By Jon Jordan, NEWS 9
OKLAHOMA CITY -- More than 80 National Guard troops are home after being in Iraq for one year. Their return marked the beginning of a homecoming of more than 250 Oklahoma troops.
For many, it was a day that couldn't come soon enough. Specialist Charles Shell's nephew was born while he was overseas, and Sunday he got his first chance to hold him.
"It's a little much right now. It's a lot to take in, but it's very good. It's been a long time coming back. We're just ready to get home," Specialist Shell said.
For some of these National Guard troops, this was their third deployment, a process families say never gets easier.
Filing in one-by-one, the Oklahoma National Guard troops received a well-deserved standing ovation, the type of welcome home that's perfect for 85 of Oklahoma's finest.
"Oh this is awesome. Just happy to see my family, especially my mom and everyone, it's overwhelming," Chevelle Roberson said.
The wait has been long and hard for families, not knowing if and when their soldier would be returning home.
"It's wonderful, we are so happy to have him home. It's been a long time. We're really glad he's back," said Leann Gregory, whose husband just returned home.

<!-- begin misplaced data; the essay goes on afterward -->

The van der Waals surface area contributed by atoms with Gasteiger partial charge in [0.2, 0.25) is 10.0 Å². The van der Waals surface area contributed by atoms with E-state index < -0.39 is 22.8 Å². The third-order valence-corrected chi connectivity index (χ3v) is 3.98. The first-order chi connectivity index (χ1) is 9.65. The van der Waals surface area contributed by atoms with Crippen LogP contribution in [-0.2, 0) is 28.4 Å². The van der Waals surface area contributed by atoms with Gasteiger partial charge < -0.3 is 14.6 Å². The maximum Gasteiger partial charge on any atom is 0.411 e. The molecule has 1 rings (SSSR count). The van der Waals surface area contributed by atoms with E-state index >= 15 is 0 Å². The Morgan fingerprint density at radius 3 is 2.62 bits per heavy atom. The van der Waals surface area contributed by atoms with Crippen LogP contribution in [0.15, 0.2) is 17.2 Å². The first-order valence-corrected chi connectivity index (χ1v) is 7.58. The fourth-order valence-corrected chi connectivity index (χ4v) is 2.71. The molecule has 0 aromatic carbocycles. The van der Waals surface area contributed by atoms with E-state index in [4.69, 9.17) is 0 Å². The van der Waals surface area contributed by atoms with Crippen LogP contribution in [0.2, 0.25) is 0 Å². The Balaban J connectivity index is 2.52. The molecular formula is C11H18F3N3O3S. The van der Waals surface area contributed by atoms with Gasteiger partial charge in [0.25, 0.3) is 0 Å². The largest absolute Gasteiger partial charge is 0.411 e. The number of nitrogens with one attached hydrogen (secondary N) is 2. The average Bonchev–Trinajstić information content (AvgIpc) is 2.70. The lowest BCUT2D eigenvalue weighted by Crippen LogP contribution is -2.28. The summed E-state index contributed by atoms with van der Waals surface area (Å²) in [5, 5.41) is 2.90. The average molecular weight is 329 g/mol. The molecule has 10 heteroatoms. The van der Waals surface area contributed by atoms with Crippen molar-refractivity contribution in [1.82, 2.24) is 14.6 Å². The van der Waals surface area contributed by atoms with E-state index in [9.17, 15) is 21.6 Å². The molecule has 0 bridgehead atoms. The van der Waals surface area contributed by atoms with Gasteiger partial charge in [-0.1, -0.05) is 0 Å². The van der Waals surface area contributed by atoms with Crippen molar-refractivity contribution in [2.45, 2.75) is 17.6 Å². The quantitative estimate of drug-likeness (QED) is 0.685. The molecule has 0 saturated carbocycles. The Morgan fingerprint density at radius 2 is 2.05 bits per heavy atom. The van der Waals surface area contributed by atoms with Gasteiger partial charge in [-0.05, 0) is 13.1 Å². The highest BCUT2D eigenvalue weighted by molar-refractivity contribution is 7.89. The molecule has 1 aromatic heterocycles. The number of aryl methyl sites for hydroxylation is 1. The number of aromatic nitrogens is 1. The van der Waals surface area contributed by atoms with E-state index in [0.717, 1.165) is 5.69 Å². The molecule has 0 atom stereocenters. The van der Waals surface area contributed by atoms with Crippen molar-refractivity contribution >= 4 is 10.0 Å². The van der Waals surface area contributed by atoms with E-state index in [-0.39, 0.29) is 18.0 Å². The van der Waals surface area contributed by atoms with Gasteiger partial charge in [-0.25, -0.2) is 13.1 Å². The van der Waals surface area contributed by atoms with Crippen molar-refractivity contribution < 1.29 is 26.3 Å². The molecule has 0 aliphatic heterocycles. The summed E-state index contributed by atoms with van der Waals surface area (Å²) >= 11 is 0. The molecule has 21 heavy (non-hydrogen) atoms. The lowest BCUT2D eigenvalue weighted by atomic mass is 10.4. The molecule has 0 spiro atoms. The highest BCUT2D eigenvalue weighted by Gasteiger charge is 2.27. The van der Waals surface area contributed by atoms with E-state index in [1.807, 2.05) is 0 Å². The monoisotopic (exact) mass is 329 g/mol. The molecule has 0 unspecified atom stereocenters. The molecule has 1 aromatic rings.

During their time in Iraq, the soldiers of the 179th infantry division performed a number of duties, including working with detainees and the difficult task of running security.
"There's definite change from last time," Captain Colby Wyatt said.
This was Capt. Wyatt's second tour of duty, and he said the changes from his first tour are widespread.
"All the places that I've been to before, totally different. The built up was there. The last time we had no heating, no running water," Capt. Wyatt said. "This time, we had Baskin Robbins and all the food we could eat."
The success the troops have had over in Iraq are in the numbers. According to the Department of Defense, in July of 2007, 80 U.S. soldiers were killed. That's compared to 13 this past July.
As for the troops of the 179th infantry division, all were able to make a safe return.
"He came back. That's the main thing, he came back, very proud of him," said Larry Harris, whose son returned home.
While the troops are back, their mission isn't completely over. They will have to go through what's called "Yellow-ribbon Integration," a process that will help these soldiers get used to life back at home.